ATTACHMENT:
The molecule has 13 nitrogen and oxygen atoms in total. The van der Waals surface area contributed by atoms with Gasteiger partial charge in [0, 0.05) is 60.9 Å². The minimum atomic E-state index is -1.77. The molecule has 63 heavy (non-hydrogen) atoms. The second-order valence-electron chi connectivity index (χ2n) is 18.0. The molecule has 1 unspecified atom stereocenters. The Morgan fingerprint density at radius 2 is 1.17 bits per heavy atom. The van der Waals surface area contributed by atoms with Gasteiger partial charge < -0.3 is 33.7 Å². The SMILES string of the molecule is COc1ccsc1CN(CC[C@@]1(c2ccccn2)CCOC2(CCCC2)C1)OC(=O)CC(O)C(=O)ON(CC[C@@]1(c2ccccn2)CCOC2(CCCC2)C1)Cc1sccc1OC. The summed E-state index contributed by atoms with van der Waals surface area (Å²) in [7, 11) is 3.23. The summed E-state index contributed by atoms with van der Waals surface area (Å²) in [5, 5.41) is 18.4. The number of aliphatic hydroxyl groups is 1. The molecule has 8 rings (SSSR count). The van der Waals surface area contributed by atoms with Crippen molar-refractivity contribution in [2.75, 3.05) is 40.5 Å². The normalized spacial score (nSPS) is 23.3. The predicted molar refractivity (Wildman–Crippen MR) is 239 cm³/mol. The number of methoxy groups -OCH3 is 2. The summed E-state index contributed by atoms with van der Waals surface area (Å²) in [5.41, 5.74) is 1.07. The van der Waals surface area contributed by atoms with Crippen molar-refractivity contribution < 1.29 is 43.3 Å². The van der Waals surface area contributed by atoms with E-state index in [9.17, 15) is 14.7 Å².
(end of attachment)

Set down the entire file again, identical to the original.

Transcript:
The molecule has 13 nitrogen and oxygen atoms in total. The van der Waals surface area contributed by atoms with Gasteiger partial charge in [0, 0.05) is 60.9 Å². The minimum atomic E-state index is -1.77. The molecule has 63 heavy (non-hydrogen) atoms. The second-order valence-electron chi connectivity index (χ2n) is 18.0. The molecule has 1 unspecified atom stereocenters. The Morgan fingerprint density at radius 2 is 1.17 bits per heavy atom. The van der Waals surface area contributed by atoms with Gasteiger partial charge < -0.3 is 33.7 Å². The SMILES string of the molecule is COc1ccsc1CN(CC[C@@]1(c2ccccn2)CCOC2(CCCC2)C1)OC(=O)CC(O)C(=O)ON(CC[C@@]1(c2ccccn2)CCOC2(CCCC2)C1)Cc1sccc1OC. The summed E-state index contributed by atoms with van der Waals surface area (Å²) in [7, 11) is 3.23. The summed E-state index contributed by atoms with van der Waals surface area (Å²) in [5, 5.41) is 18.4. The number of aliphatic hydroxyl groups is 1. The molecule has 8 rings (SSSR count). The van der Waals surface area contributed by atoms with Crippen molar-refractivity contribution in [2.75, 3.05) is 40.5 Å². The normalized spacial score (nSPS) is 23.3. The predicted molar refractivity (Wildman–Crippen MR) is 239 cm³/mol. The number of methoxy groups -OCH3 is 2. The summed E-state index contributed by atoms with van der Waals surface area (Å²) in [5.41, 5.74) is 1.07. The van der Waals surface area contributed by atoms with Crippen molar-refractivity contribution < 1.29 is 43.3 Å². The van der Waals surface area contributed by atoms with E-state index in [9.17, 15) is 14.7 Å².